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What the Rest?

What the Rest?

What the REST?

Tip

See the follow-up post called REST Revisited that talks about the key things we learned from this.

When I talked recently about being collaborative and open, I mentioned that I was weeks into research around building RESTful API's. I've been like Luke training on Dagobah, except replace Jedi powers with REST and Yoda with the Internet, RFCs and dozens of blog posts. And despite everything, my mind is clouded. When it comes to new tech, sometimes the more you learn about the pieces, the less you can see how they could ever fit together. This post is an experiment to see if we can fix that.

REST is as deep as the rabbit hole, with varied approaches, undefined best-practices, and flamewars along the way. Should I use custom hypermedia types or something like HAL or JSON-LD? Should I implement OPTIONS, and if so, should it tell me only what methods to use or much more? What role should the API documentation play and what information should be described inside the API itself? How do custom verbs like banning a user or linking to a friend look?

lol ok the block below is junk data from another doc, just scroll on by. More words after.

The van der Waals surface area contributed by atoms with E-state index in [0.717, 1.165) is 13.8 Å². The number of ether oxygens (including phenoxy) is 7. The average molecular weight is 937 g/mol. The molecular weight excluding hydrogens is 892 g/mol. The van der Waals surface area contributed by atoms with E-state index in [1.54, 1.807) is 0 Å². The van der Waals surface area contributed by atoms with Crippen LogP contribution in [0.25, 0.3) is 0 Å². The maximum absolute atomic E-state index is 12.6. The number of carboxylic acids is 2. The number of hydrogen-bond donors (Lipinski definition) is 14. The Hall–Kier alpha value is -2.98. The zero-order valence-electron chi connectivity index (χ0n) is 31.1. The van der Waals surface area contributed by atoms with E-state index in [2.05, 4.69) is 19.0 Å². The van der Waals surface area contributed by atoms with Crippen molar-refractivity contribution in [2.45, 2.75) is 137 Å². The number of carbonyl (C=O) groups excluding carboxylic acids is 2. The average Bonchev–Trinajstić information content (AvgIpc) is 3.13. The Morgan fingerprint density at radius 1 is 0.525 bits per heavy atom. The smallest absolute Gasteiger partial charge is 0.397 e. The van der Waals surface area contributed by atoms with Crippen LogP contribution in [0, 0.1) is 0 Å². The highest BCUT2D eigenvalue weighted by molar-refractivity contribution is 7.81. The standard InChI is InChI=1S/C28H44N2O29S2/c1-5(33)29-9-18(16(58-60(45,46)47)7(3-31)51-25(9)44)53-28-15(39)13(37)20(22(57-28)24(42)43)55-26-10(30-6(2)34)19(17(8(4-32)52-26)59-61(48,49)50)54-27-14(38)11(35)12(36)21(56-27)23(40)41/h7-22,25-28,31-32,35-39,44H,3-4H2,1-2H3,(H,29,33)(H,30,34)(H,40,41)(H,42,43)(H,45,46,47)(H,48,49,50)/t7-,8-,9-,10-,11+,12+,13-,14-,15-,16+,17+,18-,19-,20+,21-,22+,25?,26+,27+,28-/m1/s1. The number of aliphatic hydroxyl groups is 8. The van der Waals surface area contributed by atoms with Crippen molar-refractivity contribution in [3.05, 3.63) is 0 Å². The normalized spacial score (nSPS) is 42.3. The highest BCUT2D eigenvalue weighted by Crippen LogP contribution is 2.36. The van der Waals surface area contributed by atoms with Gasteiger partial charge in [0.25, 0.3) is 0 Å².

Tip

I owe a big thanks to Luke Stokes and his team's WIP API for FoxyCart, which I'll bring up in this post. Luke let me bother him with questions (repeatedly) and was wonderful about it.

Eventually, best-practices will rise to the surface. But I (and maybe you) want to build a high-quality "REST" API right now. Curiously, HATEOAS - the missing RESTful piece for many APIs - has made things more difficult for me so far. The idea is beautiful: return links in your API to help the client know what to do next. But links, which are basically a URL with a "rel", only tell part of the story. What methods does that link support? What fields should I send to it? And where should all this information live?

In the next sections, I'll say some things about REST that are just wrong. And hopefully, I'll be corrected. I'll pour out my RESTful heart, and invite you all to crush it and build it back up. I've heard that the Internet is good at correcting people, so I thought, why not tap into that? :).

By the end, I hope to have one, good, well-defined path that can be written up and shared openly.

HATEOAS: What you can do next?

When I get a response from a RESTful API, it should contain links. Like on a webpage, these tell me what I might do next (i.e. what actions I can take).